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Big Data Pitfalls

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Big Data has been around long enough that there are some common issues that occur whenever an organization tries to implement and integrate it into their ecosystem. This presentation covers some of those pitfalls, which also impact traditional data warehouses/business intelligence ecosystems

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Big Data Pitfalls

  1. 1. Big Data Pitfalls April 8, 2015
  2. 2. 2 Big Data Introduction
  3. 3. 3 So What is it? ● Misnomer and marketing speak ● “Unstructured” data – Text heavy – Without obvious/clear structure ● Comes from many places, in many styles
  4. 4. 4
  5. 5. 5 Where It Comes From
  6. 6. 6 Building Your Data Lake
  7. 7. 7 A Common Evolution
  8. 8. 8 A Common Evolution
  9. 9. 9 Hadoop to the Rescue!
  10. 10. 10 You Have a Data Lake!
  11. 11. 11 Hadoop to the Rescue ● Cross system analytics? ● Data quality confidence? ● Source of truth? ● Tool chain support? ● Giant yellow elephants?
  12. 12. 12 Hadoop to the Rescue ● Cross system analytics? ● Data quality confidence? ● Source of truth? ● Tool chain support? ● Giant yellow elephants? If any are ignored...
  13. 13. 13 You have a Data Swamp!
  14. 14. 14 Don't worry, even the Jedi had a Data Swamp...
  15. 15. 15 Goal is to build a Data Reservoir
  16. 16. 16 Reservoirs... ● Contain data that is... – Managed – Transformed – Filtered – Secured – Portable – Fit for purpose Source: Gartner
  17. 17. 17 Pitfalls
  18. 18. 18 Data Warehouse Models ● Traditional models don't cover semi- structured data ● Modern models are hybrids that cross the structured semi-structured boundary
  19. 19. 19 Data Vault
  20. 20. 20 Data Vault ● Developed by Dan Linstedt ● Tie technical keys across structured and semi-structured data sources ● Semi-structured data can me made more structured and loaded into relational data vault ● Tools have to support crossing sources ● More details: http://www.tdan.com/view-articles/5054/
  21. 21. 21 Anchor
  22. 22. 22 Anchor ● Developed by Lars Rönnbäck ● 6th normal form data warehouse ● Have to transform semi-structured data to match the anchor model ● Provides flexible model that should be able to have marts built upon it ● More details: http://www.anchormodeling.com/
  23. 23. 23 Textual Disambiguation ● Developed by Bill Inmon ● Breaking semi-structured data down by context ● Converts the data into structured format, consumable by tools ● Store data within the data warehouse – 8th/9th normal form ● White papers and more details are on Bill's website: http://www.forestrimtech.com/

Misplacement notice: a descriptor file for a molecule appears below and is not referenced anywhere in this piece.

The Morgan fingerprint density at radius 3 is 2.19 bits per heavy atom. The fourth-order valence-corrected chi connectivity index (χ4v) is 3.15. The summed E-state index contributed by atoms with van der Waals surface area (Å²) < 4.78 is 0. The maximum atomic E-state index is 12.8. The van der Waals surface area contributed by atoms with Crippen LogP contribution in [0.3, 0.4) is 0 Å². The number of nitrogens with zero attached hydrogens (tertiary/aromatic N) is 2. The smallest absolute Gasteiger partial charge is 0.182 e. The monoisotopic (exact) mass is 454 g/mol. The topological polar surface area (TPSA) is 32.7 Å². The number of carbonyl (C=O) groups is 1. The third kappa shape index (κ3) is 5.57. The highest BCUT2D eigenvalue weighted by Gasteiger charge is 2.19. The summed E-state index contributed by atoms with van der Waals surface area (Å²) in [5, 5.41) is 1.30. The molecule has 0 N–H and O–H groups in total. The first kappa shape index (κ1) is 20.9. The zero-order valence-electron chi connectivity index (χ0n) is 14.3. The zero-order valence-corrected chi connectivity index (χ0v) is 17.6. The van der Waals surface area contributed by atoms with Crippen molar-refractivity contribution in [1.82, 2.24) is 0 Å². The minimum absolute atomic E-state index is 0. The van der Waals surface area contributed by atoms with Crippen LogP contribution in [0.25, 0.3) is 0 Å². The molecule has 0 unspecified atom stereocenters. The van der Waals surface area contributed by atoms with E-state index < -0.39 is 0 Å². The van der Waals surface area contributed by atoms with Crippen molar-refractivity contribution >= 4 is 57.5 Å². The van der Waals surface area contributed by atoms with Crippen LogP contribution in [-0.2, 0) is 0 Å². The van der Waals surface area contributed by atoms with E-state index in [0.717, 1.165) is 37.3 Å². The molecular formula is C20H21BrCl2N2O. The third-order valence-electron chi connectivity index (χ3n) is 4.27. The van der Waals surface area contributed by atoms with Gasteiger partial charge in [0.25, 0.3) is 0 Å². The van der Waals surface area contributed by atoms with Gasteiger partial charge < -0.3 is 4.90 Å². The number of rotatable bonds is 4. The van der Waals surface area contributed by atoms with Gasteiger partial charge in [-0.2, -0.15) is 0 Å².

24. 24. 24Source: http://www.slideshare.net/Roenbaeck/anchor-modeling-8140128
  25. 25. 25 Working With “Unstructured” Data ● Most data tools require structure (Database schema, clear-cut data formatting) ● Business and technical knowledge required – Business to provide the pattern “the grammar or syntax” – Technical to provide the “how”
  26. 26. 26 Working With “Unstructured” Data “The car is hot.”
  27. 27. 27 Identifying Context ● It's a really nice car. ● It's internal temperature requires adjustment ● It's hot to the touch ● It's on fire
  28. 28. 28
  29. 29. 29 How to Implement ● Map/Reduce code, Hive queries, data integration tools (Pentaho, Talend) ● Have to create the grammar/syntax rules for particular business ● MDM is _not_ the solution ● Best to have a data warehouse based on subject/relationships – Data Vault – Anchor – Textual Disambiguation
  30. 30. 30 Data Symbiosis ● Data in data lake can't stand on it's own – Ties back to rest of the structured data – Requires firm understanding of business rules/logic ● Provides richer data sets ● Difficult to do before data lakes, after adding a data lake the problems magnify – But so do the rewards!
  31. 31. 31 Data Quality ● Not just a problem for Data Warehouses! ● Measuring “fit for purpose” ● Same rules used for data warehouses apply to big data
  32. 32. 32 Principles of Data Quality ● Consistency ● Correctness ● Timeliness ● Precision ● Unambiguous ● Completeness ● Reliability ● Accuracy ● Objectivity ● Conciseness ● Usefulness ● Usability ● Relevance ● Quantity Source: Data Quality Fundamentals, The Data Warehouse Institute
  33. 33. 33 Why Data Quality? ● Main way to control/tame your data problems ● Most hidden costs because it's hardest to fix ● Target upstream for problem solutions
  34. 34. 34 How to Implement ● Data integration tools ● Custom coding (Map/Reduce, etc.) ● Data Profiling ● MDM (as central “dictionary”/”grammar” handler)
  35. 35. 35 Tooling
  36. 36. 36 Does Your Tool Chain... ● Support Hadoop? ● Interface with non-traditional database solutions (i.e. not an RDBMS)? ● Allow for integration across disparate sources? ● Support data quality?
  37. 37. 37 If Not...
  38. 38. 38 Hadoop Ecosystem ● Bridges some of the gaps – Hive – SQL to Hadoop interface (jdbc support) ● Provides even more power https://hadoopecosystemtable.github.io/ Plus dozens of others... and growing
  39. 39. 39 Sources ● http://en.wikipedia.org/wiki/File:Pitfall!_Coverart.png ● http://www.networkcomputing.com/big-data-defined/d/d-id/1204588 ● http://www.appliedi.net/ ● http://imgbuddy.com/internet-of-things-icon.asp ● http://www.smashingapps.com/, et. al. ● http://www.colleenkerriganphotographs.com/p663330184/h217016CE#h2170 16ce

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